Ho, hum, the market once again last week did what it has gotten used to doing this year, namely push further to the upside. As a result, the major averages advanced for the fourth-straight week and some indexes reached all-time high best levels in the process, as for instance the Dow Jones Transportation Average, the Russell 2000 Index of small stocks, most other small-cap indexes and all of the mid-cap indexes have attained never-before seen levels.
Before easing off a bit on Monday, the S&P had risen for eight straight sessions, its longest consecutive winning streak since 2004 and was ahead by 5.4 percent, its best start to a year since 1987. It is now at its highest level since December 2007, while the Dow reached its highest price since October 2007. These gains have come about as a result of a combination of factors, including a fourth-quarter earnings reporting season that has come in better than expected, the passing by Congress of a nearly four-month extension of the U.S. debt limit and the fact that individual investors are beginning to put more money to work in the stock market after shunning it for most of the time that it has been rallying off the March 2009 lows.
Of the 147 S&P companies that had reported fourth-quarter results at the end of last week, 68 percent of them had beaten the consensus earnings forecast, which is now projected to be three percent, better than the 1.9 percent advance at the start of the reporting period but well below the 10 percent gain that the experts thought would be forthcoming last October. The percentage of companies that have beaten consensus earnings has been 65 percent for the past four quarters and 62 percent since 1994.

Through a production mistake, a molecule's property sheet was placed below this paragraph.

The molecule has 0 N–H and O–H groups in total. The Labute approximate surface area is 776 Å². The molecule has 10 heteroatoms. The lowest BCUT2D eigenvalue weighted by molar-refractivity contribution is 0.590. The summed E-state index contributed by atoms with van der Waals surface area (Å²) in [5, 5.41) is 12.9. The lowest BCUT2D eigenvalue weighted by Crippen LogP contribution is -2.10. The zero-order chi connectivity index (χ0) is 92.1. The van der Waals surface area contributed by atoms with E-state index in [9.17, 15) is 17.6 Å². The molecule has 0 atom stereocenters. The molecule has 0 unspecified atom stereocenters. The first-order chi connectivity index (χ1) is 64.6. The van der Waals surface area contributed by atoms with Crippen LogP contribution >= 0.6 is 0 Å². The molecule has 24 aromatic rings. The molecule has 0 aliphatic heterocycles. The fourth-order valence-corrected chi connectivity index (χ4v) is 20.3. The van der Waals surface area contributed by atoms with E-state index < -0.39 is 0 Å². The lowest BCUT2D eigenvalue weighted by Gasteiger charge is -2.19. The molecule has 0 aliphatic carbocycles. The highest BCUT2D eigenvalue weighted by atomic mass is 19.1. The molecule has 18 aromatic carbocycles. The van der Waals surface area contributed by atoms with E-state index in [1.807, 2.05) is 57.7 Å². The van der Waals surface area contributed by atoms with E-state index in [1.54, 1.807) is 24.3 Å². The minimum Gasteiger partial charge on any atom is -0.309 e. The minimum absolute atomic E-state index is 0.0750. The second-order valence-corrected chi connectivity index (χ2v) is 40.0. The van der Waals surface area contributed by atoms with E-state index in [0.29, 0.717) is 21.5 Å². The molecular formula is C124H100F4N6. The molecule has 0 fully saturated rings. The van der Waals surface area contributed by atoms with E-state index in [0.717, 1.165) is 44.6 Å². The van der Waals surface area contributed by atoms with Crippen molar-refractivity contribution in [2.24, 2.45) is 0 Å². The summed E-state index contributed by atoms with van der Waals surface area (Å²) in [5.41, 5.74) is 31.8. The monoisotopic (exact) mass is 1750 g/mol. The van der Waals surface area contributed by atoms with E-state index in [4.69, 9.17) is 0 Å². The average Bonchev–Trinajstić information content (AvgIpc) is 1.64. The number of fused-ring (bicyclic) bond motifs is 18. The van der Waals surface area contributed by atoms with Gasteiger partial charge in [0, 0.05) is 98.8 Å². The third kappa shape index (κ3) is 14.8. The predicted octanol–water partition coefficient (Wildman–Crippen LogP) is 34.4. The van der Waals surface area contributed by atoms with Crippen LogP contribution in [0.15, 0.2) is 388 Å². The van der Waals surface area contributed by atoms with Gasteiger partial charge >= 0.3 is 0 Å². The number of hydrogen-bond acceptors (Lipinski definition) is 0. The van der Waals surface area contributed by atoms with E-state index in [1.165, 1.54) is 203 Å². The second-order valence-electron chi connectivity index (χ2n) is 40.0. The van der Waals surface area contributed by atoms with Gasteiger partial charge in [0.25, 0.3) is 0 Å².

Republican leaders in the House of Representatives said last week that they would pass a nearly four-month extension of the U.S. debt limit, to May 19. The measure does not specify a new dollar amount but does allow the government to borrow what is needed to meet its obligations during the extension period. The extension was a strategic move by House Republicans to back away from a fight over the federal debt ceiling and move their demands to other fiscal deadlines that would not involve a default on U.S. debt. These deadlines include a March 1 start of automatic spending cuts and a March 27 deadline for funding various government agencies and programs.
The U.S. Treasury expects to exhaust its current authority to borrow money at the $16.4 trillion debt ceiling sometime between mid-February and early March. The shift in tactics agreed to by House Republicans is also to try to induce the Democrat-controlled Senate into taking action to cut deficits by requiring it to pass a budget resolution by April 15.
According to the terms of the proposed legislation, if either the House or Senate fails to meet the April 15 budget deadline, their pay would be withheld until their chamber passes a budget. If none is passed, they would not get paid until January 15, 2014, so we can be sure that if only in their own self-interest, something will get done in this regard.